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It was one of those weeks again. I had a lot to do, and there is still a lot left to do. I just finished this top 5 and the quality of the articles is again very high. Especially Chad's article, wow… Anyway, start reading and enjoy. This is my gift to all fathers out there.

  • Mike Laspina – Automating vSphere ESX4 Host Installations
    The custom VMware kernel incorporates Linux kickstart scripting
    functionality to invoke automated installations. The script location is
    defined as part of the Syslinux functionality and is available as a
    menu at boot time. A control file located on the boot media provides
    these variable control elements. Depending on the media type Syslinux
    uses a respective cfg file to implement this function. The various
    available Syslinux boot methods that I am aware of are USB, CD, DVD,
    PXE and gPXE. In this blog I will demonstrate an ISO CDROM method to
    perform the automated boot cycle. Any of the boot methods mentioned
    will all work and have varying levels of complexity to achieve.
  • Chad Sakac – VMware I/O queues, “micro-bursting”, and multipathing
    A shallow queue somewhere in the IO path (or an overflowing port
    buffer) will cause the I/O to back off.    You need the queues to be
    deep enough to withstand the bursts – sometimes increasing the queue
    depth is important.   Now, if the problem isn’t actually the bursts,
    but the I/O service time not being sufficient for the sustained
    workload (aka you have a slow, or underconfigured array), increasing
    the queue depth will help for only a fraction of a second, after which
    the deeper queue will still fill up, and now you just have increased the latency even more.
  • Bouke Groenescheij – Queue Depth and more
    Last few weeks we have had some issues regarding our HDS USP-V. For
    some reason a SCSI lock locked the whole VMFS and all ESX servers in
    that cluster were not able to read/write to the VMFS anymore. The LUN
    was still available, however the VMFS not. So this crashed all the VMs
    in the cluster. The incident repeated itself after 6 weeks, on another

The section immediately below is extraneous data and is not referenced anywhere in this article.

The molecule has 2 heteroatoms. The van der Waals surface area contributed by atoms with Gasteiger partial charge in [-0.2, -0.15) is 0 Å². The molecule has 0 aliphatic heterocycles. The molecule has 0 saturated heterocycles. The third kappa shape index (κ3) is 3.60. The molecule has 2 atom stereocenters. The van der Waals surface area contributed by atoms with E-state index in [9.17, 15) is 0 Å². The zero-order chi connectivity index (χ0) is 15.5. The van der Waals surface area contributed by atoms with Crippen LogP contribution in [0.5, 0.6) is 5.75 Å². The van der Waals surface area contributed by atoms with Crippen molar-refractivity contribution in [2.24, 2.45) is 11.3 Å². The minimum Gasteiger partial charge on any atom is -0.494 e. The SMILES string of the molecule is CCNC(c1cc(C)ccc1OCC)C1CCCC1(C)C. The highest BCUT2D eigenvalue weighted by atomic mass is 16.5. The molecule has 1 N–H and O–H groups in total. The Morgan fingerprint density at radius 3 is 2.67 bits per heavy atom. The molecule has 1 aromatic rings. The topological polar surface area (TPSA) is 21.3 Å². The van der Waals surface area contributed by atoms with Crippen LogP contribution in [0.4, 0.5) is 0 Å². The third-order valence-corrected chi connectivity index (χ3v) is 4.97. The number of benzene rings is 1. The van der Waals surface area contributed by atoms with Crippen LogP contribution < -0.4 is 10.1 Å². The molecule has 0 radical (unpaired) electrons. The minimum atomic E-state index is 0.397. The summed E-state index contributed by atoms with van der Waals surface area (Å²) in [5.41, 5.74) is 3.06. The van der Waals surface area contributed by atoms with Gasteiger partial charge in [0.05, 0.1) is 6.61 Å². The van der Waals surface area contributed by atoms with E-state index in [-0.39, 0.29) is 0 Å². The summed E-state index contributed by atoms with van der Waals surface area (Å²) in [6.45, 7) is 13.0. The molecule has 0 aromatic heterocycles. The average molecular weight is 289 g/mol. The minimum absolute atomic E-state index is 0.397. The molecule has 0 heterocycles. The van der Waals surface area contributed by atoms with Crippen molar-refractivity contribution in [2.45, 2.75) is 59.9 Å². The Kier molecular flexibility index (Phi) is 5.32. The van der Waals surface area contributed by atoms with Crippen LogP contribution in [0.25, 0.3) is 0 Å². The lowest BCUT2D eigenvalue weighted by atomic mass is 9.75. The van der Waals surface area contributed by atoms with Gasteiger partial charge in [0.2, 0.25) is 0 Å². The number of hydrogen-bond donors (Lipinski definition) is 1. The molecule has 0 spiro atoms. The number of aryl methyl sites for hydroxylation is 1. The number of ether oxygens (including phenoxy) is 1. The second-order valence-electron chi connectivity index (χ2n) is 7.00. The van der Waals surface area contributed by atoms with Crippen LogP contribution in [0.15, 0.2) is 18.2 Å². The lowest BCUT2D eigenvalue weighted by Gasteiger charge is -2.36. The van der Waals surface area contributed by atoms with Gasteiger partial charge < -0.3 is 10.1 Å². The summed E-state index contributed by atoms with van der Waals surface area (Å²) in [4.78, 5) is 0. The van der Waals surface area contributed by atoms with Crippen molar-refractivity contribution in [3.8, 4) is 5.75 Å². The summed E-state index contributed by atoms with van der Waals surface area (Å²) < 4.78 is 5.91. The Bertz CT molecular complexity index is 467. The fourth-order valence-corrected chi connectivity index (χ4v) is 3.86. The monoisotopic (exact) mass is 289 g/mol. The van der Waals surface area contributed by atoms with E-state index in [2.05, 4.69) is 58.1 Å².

server, other chassis, other switches and so we contacted VMware and
    HDS to help us in this situation.
  • Duncan Epping – VCDX Defense, the blog article
    The last part of the VCDX certification is the defense. In short:
    you will need to write a design, fill out the application and defend
    your design during a two to three hour session. Although I can describe it in 30 words it is not as simple as it may
    sound. First of all your design needs to meet specific requirements. I
    can’t go in to the details unfortunately but when you receive an
    invitation you will receive all the prerequisites. Like me, most of you
    done numerous designs, but keep in mind it needs to be in English and
    so will your defense need to be. This is an extra barrier for many of
    the non- native speakers; I know it was for me.
  • Rodney Haywood – VMware vShield
    You can think of vShield as providing firewalls inside your ESX hosts. Each host runs one or more vShields
    which is a VM (provided as an OVF) which acts as a bridge between the
    real network and your Virtual Machines. These numerous vShield machines
    are all managed by a central vShield Manager (also provided as an OVF, one per vCenter Server). The
    vShield creates two zones, one protected and the other unprotected. The
    traffic enters the protected zone from the unprotected zone. As it
    crosses the zones the vShield performs traffic analysis, discovery and
    stateful firewall protection.